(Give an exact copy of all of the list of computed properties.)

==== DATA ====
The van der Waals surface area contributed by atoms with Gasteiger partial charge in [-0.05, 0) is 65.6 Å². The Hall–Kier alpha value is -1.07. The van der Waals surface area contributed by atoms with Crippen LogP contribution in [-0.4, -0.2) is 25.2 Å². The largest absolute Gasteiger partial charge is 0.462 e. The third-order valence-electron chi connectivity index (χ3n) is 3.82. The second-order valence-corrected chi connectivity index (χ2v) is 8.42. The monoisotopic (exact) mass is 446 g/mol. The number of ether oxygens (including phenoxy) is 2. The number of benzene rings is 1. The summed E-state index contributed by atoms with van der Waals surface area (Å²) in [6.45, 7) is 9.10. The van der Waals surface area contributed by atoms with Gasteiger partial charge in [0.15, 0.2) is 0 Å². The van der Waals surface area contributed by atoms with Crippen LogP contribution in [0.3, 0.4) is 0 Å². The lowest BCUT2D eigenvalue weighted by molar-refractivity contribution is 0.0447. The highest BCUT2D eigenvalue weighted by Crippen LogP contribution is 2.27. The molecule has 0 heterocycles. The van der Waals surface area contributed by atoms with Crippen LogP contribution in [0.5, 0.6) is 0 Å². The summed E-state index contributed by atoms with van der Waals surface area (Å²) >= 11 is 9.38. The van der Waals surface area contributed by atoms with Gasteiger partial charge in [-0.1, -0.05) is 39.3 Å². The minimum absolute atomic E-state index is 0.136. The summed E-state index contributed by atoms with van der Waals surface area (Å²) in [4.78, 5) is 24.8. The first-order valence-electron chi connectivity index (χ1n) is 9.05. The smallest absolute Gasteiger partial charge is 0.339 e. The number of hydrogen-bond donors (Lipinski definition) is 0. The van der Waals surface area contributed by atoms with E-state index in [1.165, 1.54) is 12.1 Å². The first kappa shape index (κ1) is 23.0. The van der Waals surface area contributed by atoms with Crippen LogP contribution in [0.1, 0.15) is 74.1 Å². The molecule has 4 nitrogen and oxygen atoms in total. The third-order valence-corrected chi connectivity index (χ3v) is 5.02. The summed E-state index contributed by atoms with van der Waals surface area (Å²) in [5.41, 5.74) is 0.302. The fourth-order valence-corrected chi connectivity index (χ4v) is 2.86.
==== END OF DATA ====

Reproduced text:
The van der Waals surface area contributed by atoms with Gasteiger partial charge in [-0.05, 0) is 65.6 Å². The Hall–Kier alpha value is -1.07. The van der Waals surface area contributed by atoms with Crippen LogP contribution in [-0.4, -0.2) is 25.2 Å². The largest absolute Gasteiger partial charge is 0.462 e. The third-order valence-electron chi connectivity index (χ3n) is 3.82. The second-order valence-corrected chi connectivity index (χ2v) is 8.42. The monoisotopic (exact) mass is 446 g/mol. The number of ether oxygens (including phenoxy) is 2. The number of benzene rings is 1. The summed E-state index contributed by atoms with van der Waals surface area (Å²) in [6.45, 7) is 9.10. The van der Waals surface area contributed by atoms with Gasteiger partial charge in [0.15, 0.2) is 0 Å². The van der Waals surface area contributed by atoms with Crippen LogP contribution in [0.3, 0.4) is 0 Å². The lowest BCUT2D eigenvalue weighted by molar-refractivity contribution is 0.0447. The highest BCUT2D eigenvalue weighted by Crippen LogP contribution is 2.27. The molecule has 0 heterocycles. The van der Waals surface area contributed by atoms with Crippen LogP contribution in [0.5, 0.6) is 0 Å². The summed E-state index contributed by atoms with van der Waals surface area (Å²) >= 11 is 9.38. The van der Waals surface area contributed by atoms with Gasteiger partial charge in [-0.1, -0.05) is 39.3 Å². The minimum absolute atomic E-state index is 0.136. The summed E-state index contributed by atoms with van der Waals surface area (Å²) in [4.78, 5) is 24.8. The first-order valence-electron chi connectivity index (χ1n) is 9.05. The smallest absolute Gasteiger partial charge is 0.339 e. The number of hydrogen-bond donors (Lipinski definition) is 0. The van der Waals surface area contributed by atoms with E-state index in [1.165, 1.54) is 12.1 Å². The first kappa shape index (κ1) is 23.0. The van der Waals surface area contributed by atoms with Crippen LogP contribution in [0.1, 0.15) is 74.1 Å². The molecule has 4 nitrogen and oxygen atoms in total. The third-order valence-corrected chi connectivity index (χ3v) is 5.02. The summed E-state index contributed by atoms with van der Waals surface area (Å²) in [5.41, 5.74) is 0.302. The fourth-order valence-corrected chi connectivity index (χ4v) is 2.86.